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Dinsdale, Matthew / Matthew Dinsdale papers, 1836-1897: Folder 1

English Prairie 10th Oct 1844 [Transcription],   pp. [1]-12 PDF (12.1 MB)


Page 4

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sent my luggage forward in the boat, as I had entered at Albany to go there)
and went by railway about twenty miles to Niagara to see the Falls. There
was nothing particular to see in going along: this part of the country appears
to have been recently entered upon there being much timbered land, and to
the right there was the most extensive forest I have yet seen, being bounded
only by the horizon. I took it from its situation to be a part of Canada.
I left Lockport about noon on Tuesday the first of October and reached Niagara
in two hours. The first sight I had of the far famed falls was from the railway
carriage, at a distance of perhaps two miles. I had not a view of the face
of the falls, but merely a Kind of side glance. But even this imperfect and
first sight prepossessed me in its favour. Just below us at a great depth
the sullen river moved along as if it desired to have another [illegible]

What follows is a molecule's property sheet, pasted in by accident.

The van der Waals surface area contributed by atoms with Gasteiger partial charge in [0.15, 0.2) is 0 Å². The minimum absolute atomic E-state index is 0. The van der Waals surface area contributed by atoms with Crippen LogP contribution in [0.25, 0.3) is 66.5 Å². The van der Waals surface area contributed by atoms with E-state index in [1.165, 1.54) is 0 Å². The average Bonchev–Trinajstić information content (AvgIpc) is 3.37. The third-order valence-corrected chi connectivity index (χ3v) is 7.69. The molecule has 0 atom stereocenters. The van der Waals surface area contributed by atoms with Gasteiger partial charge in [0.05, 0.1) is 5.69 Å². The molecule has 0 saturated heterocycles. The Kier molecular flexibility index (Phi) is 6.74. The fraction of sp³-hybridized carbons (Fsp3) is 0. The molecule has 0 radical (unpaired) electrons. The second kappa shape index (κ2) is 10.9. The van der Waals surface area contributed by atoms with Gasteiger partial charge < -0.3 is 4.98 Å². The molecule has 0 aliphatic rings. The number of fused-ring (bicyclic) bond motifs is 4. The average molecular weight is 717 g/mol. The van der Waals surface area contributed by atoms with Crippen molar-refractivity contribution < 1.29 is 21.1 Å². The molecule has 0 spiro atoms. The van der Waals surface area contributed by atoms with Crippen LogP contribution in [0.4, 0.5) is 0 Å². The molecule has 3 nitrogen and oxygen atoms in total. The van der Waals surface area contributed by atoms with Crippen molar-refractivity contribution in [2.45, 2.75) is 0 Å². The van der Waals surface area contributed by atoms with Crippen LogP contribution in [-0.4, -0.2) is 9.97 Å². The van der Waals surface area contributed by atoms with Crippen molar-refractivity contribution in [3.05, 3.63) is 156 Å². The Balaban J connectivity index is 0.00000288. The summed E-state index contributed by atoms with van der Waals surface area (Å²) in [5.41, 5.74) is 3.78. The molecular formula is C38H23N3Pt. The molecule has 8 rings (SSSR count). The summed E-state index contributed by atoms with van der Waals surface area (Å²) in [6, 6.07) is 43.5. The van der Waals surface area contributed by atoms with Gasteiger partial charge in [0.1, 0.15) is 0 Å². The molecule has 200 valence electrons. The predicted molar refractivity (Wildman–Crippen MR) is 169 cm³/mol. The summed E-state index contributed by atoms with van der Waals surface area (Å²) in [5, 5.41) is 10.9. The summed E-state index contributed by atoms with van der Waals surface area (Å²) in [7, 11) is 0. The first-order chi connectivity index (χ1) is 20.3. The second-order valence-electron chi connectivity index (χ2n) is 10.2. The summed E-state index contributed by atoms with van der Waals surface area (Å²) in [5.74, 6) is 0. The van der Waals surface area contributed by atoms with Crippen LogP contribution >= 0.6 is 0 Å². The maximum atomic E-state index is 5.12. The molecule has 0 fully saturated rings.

tumble over the rocks it had just left or rather perhaps I should have said
appearing as if it wished to return and chastise the King of cataracts for
the little ceremony he had used, and for the wantof sympathy. The lofty banks
of the river were rich in rocks and timber. We reached the village of Niagara
where there are four or five large and respectable Hotels, and went immediately
to the falls. I musttell you that a young man was with us who had come up
in the same boat, a native of the State of Ohio, who had been to the falls
3 or 4 months before but had not seen enough of them. You had better reach
out the "Youth's Instructor" which has in it an engraving
of the
"Falls". Look to the left hand. Just at the verge of the
water
there, upon the top, within an inch or two of the precipice I stood and looked
around, above and below. I heard the deafening roar of the water, and saw
the boiling foam below. This was the first part I visited. I then went down
a winding staircase to the bottom between the two falls. I may here remark
that the space is much greater between the falls than the engraving shows.
When

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